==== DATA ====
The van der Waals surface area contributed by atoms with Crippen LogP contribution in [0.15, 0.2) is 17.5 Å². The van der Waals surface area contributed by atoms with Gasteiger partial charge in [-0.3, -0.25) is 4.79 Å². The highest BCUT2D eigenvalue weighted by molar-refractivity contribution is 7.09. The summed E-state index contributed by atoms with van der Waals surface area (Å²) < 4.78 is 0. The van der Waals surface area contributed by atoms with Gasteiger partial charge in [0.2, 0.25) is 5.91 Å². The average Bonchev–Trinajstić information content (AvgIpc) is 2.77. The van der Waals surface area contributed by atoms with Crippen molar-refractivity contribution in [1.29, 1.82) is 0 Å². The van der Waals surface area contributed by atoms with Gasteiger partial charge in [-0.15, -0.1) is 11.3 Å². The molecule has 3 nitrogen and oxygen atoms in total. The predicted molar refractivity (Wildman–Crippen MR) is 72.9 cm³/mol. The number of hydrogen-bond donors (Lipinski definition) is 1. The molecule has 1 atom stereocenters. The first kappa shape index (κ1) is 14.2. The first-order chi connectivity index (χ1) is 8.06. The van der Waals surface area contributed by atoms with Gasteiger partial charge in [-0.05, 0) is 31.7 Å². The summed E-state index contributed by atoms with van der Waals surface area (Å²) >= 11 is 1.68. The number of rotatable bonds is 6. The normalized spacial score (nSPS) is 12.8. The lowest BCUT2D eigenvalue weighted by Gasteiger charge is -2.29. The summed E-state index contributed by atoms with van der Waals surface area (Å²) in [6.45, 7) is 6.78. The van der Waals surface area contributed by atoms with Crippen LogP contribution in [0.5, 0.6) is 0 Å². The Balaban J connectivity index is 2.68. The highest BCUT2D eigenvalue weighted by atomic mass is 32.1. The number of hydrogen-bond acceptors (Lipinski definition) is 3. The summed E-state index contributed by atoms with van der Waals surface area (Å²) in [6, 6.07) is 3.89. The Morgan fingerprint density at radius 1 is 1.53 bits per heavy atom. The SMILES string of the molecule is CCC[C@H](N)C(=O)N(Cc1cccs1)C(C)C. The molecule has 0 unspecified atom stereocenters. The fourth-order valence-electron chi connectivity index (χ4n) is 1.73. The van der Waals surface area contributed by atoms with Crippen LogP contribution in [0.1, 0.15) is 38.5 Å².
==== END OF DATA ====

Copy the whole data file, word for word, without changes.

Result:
The van der Waals surface area contributed by atoms with Crippen LogP contribution in [0.15, 0.2) is 17.5 Å². The van der Waals surface area contributed by atoms with Gasteiger partial charge in [-0.3, -0.25) is 4.79 Å². The highest BCUT2D eigenvalue weighted by molar-refractivity contribution is 7.09. The summed E-state index contributed by atoms with van der Waals surface area (Å²) < 4.78 is 0. The van der Waals surface area contributed by atoms with Gasteiger partial charge in [0.2, 0.25) is 5.91 Å². The average Bonchev–Trinajstić information content (AvgIpc) is 2.77. The van der Waals surface area contributed by atoms with Crippen molar-refractivity contribution in [1.29, 1.82) is 0 Å². The van der Waals surface area contributed by atoms with Gasteiger partial charge in [-0.15, -0.1) is 11.3 Å². The molecule has 3 nitrogen and oxygen atoms in total. The predicted molar refractivity (Wildman–Crippen MR) is 72.9 cm³/mol. The number of hydrogen-bond donors (Lipinski definition) is 1. The molecule has 1 atom stereocenters. The first kappa shape index (κ1) is 14.2. The first-order chi connectivity index (χ1) is 8.06. The van der Waals surface area contributed by atoms with Gasteiger partial charge in [-0.05, 0) is 31.7 Å². The summed E-state index contributed by atoms with van der Waals surface area (Å²) >= 11 is 1.68. The number of rotatable bonds is 6. The normalized spacial score (nSPS) is 12.8. The lowest BCUT2D eigenvalue weighted by Gasteiger charge is -2.29. The summed E-state index contributed by atoms with van der Waals surface area (Å²) in [6.45, 7) is 6.78. The van der Waals surface area contributed by atoms with Crippen LogP contribution in [0.5, 0.6) is 0 Å². The Balaban J connectivity index is 2.68. The highest BCUT2D eigenvalue weighted by atomic mass is 32.1. The number of hydrogen-bond acceptors (Lipinski definition) is 3. The summed E-state index contributed by atoms with van der Waals surface area (Å²) in [6, 6.07) is 3.89. The Morgan fingerprint density at radius 1 is 1.53 bits per heavy atom. The SMILES string of the molecule is CCC[C@H](N)C(=O)N(Cc1cccs1)C(C)C. The molecule has 0 unspecified atom stereocenters. The fourth-order valence-electron chi connectivity index (χ4n) is 1.73. The van der Waals surface area contributed by atoms with Crippen LogP contribution in [0.1, 0.15) is 38.5 Å².